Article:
As we celebrate Foster and Kinship Carer Week, a young woman who has written a book about her foster care experience is calling for carers to receive better trauma and mental health training.
For more than nine years Felicity Graham moved around in the foster care system, looking for a foster home she could call her last, with a family who would accept her for who she is. When she found the one, she finally felt a sense of belonging and knew she was loved and cared for. But when her mental health deteriorated after a year, her carers were not equipped to deal with and provide her with the necessary support and so the placement came to an end.
“During my time with my last foster family, I felt safe enough to let my guard down and express my thoughts and feelings. Unfortunately, my family didn’t know how to cope with my mental health and behaviours as a result of this and sadly I had to leave,” Felicity said.
Upon leaving the placement at the age of 16, Felicity decided to write a book to help her process her experiences and to help other young people in foster care know they are not alone.
“Not Held Down is my story of life in foster care. It is about letting other kids in care know there are other people experiencing the same thing they are. Often kids in care feel silenced and have no place to turn to. My book aims to help them find their voice, to teach them there are people out there who are willing to listen.”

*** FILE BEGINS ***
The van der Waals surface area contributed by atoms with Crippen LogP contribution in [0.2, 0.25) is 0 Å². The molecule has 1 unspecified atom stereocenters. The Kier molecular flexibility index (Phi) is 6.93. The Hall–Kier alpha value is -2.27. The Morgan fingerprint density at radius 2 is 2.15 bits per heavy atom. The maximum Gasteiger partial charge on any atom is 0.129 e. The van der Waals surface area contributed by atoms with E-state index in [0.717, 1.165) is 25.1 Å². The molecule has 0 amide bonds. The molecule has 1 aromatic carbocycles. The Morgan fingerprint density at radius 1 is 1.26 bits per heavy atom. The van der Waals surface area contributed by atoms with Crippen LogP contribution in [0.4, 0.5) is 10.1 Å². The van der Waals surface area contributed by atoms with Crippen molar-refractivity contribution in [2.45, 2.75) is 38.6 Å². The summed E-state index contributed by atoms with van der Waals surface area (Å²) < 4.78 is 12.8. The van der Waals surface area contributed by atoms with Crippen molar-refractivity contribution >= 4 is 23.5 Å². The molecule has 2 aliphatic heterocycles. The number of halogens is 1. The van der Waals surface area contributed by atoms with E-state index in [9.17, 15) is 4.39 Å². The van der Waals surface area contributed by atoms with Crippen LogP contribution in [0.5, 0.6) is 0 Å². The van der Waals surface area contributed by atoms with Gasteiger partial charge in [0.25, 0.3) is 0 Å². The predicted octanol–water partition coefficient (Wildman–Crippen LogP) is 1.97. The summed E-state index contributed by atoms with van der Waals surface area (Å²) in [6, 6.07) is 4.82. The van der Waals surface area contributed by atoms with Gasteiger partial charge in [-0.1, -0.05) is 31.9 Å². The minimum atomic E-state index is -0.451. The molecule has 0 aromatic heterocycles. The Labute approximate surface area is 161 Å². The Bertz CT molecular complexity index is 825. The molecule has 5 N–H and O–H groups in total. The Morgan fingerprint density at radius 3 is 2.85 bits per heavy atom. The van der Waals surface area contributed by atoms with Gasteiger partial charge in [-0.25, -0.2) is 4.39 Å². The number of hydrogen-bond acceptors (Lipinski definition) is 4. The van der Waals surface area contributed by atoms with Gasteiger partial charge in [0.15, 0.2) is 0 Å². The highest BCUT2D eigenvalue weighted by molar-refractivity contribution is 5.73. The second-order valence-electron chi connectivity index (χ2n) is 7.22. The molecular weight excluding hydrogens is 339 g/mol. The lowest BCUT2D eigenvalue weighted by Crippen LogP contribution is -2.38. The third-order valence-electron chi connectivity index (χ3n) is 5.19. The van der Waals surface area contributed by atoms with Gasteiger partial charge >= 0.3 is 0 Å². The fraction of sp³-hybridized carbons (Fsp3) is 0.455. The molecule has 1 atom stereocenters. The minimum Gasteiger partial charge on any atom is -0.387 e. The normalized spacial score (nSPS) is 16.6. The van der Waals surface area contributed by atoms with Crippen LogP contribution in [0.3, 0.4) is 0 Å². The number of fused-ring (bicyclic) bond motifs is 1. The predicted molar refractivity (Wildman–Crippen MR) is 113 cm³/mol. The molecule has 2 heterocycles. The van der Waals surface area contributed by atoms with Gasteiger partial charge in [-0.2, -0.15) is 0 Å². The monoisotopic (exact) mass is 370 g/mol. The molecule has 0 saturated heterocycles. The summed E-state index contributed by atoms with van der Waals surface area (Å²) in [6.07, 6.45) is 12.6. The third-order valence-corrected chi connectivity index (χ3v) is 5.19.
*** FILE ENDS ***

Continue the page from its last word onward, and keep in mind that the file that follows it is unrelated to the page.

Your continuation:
Felicity’s story also tackles the challenges within the foster care system and what she thinks could make it better.
“The system needs to change,” Felicity said. “It is evident carers need more training and 24/7 support to cope and manage trauma and mental health. They need to understand the trauma many young people have experienced prior to entering their home and how this affects the young person’s life, especially their mental health.”
“We already know there are not enough foster carers for all the kids out there needing a home so this too needs to change. It would also be great if more social workers were available to better support young people in care – just knowing someone is available for us any time we need them would make a world of difference.”
“I don’t need to save the world, but if I can be an advocate for change and help at least one person in care then I will be happy,” Felicity said.
Felicity is looking to finish high school next year and wants to complete further studies to become a youth or social worker. She also aspires to have her book made into a movie, ideally featuring Dwayne Johnson (aka The Rock).
Felicity is available to speak to young people, carers and foster care agencies and providers about her story. You can contact her via her website or Facebook.
Not Held Down can be purchased through Amazon or Book Depository.